Friday, November 20, 2009

Grand Central Terminal for Atlanta?

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Grand Central Terminal for Atlanta? | Railway Track & Structures

A plan to build a major passenger terminal in downtown Atlanta might soon boast new life, in the form of an $80 million-plus jump start, state officials said at Transportation Board meetings, according to The Atlanta Journal-Constitution. The idea has reeled in big supporters, but raised questions too -- including whether it's legal.

Congress long ago earmarked $87 million to partially fund a commuter rail line through Lovejoy, but Georgia has spent little of it, as state and local officials struggled to find funds to pay the remaining cost. Now Congress is threatening to revoke unused earmarks, so state Department of Transportation board members and staff are looking to see whether they can spend the federal money on the terminal where the rail line was supposed to end, in the "gulch" area connecting to MARTA's Five Points station.

The station would outclass any currently existing in Georgia. Where MARTA stations handle just subway trains, the terminal could be fitted to handle everything from high-speed rail to Amtrak to commuter rail. It would also receive commuter and intercity buses, such as Greyhound. .

"I'm in favor of moving ahead with it," state Transportation Board Chairman Bill Kuhlke said. While there were other possible options, he said, "If you do anything, at some point you're going to have to have a multimodal station. So why not concentrate on something that we're going to have to have anyway?"

Gerald Ross, the state Department of Transportation's chief engineer and deputy commissioner, told board members, "That's an opportunity we think we could use the money on." In an interview later, he cautioned that the idea was in early stages, that it was not the only possibility, and most significantly, that DOT had not yet verified that the language in the earmarks would allow the state to concentrate the money on a terminal.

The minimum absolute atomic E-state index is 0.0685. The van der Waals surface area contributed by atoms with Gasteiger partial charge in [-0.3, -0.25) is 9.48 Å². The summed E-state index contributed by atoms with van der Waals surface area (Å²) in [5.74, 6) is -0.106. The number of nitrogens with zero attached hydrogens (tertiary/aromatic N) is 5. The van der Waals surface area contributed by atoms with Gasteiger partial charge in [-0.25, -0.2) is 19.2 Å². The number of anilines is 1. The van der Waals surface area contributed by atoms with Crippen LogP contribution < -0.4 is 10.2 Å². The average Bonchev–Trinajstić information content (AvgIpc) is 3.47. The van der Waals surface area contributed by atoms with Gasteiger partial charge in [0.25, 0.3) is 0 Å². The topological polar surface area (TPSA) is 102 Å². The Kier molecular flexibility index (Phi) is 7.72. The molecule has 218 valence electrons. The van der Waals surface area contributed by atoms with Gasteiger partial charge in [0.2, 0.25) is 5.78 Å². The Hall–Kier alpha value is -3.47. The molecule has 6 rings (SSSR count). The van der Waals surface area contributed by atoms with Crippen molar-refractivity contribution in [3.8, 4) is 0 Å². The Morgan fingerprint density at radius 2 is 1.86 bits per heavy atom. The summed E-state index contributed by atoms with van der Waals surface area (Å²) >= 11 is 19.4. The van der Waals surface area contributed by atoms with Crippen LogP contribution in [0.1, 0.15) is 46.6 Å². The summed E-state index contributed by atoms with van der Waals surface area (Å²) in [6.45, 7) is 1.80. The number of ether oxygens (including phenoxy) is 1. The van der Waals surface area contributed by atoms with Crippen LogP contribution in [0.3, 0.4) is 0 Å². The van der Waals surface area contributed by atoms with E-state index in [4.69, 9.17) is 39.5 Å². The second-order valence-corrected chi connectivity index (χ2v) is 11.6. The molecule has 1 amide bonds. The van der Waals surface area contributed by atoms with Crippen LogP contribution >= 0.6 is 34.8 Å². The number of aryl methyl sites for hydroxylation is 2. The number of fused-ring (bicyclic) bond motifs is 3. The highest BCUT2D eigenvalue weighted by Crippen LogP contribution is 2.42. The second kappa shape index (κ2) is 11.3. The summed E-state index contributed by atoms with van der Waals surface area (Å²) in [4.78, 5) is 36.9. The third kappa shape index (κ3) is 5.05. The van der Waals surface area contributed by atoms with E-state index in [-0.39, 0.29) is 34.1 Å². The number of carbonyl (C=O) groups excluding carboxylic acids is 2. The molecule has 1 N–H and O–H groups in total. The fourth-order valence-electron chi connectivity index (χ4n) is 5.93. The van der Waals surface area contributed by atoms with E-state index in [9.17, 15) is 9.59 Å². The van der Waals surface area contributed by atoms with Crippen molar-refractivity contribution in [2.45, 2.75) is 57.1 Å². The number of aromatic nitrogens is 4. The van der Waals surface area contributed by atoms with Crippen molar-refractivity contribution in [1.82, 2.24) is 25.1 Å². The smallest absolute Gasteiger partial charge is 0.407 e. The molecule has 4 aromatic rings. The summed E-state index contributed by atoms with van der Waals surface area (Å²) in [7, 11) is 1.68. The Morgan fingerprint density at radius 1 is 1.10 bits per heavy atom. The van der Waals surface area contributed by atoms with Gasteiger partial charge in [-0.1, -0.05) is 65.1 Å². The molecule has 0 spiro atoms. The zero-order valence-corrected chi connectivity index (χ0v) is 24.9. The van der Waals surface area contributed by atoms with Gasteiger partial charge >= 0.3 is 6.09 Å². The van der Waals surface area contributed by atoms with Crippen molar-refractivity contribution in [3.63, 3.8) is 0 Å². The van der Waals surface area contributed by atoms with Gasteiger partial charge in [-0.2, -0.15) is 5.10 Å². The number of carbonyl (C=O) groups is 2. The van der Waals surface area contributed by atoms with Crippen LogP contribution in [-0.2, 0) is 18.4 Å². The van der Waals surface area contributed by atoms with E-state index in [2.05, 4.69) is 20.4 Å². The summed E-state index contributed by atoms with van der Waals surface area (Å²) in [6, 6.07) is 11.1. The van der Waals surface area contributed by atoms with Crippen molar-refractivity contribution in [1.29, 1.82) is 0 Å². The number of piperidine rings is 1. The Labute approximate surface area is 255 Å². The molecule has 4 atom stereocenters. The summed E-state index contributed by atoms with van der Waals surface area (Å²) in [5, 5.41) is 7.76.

In the meantime, DOT's director of intermodal programs, Erik Steavens, is in talks with city leaders and other agencies to determine what types of facilities the station would provide and how much space would be needed.

There would be opposition from Eldrin Bell, who chairs the Clayton County Commission, where the rail line is supposed to run. "I believe it would have a profound negative impact" to move the money, he said.

The project could address the fundamental problem that has dogged the commuter rail line proposal: Mass transit ticket sales rarely pay the full cost of operating the system on an ongoing basis. One idea is to gain a revenue stream for the rail lines by building and renting out office space above the terminal. DOT, MARTA and other agencies could move into that space, and form a reliable renter base even in a shaky real estate market.

If the federal government were to build out the Lovejoy train line itself as well as the intercity rail network now backed by the Obama administration, Atlanta would be ready with its central station.

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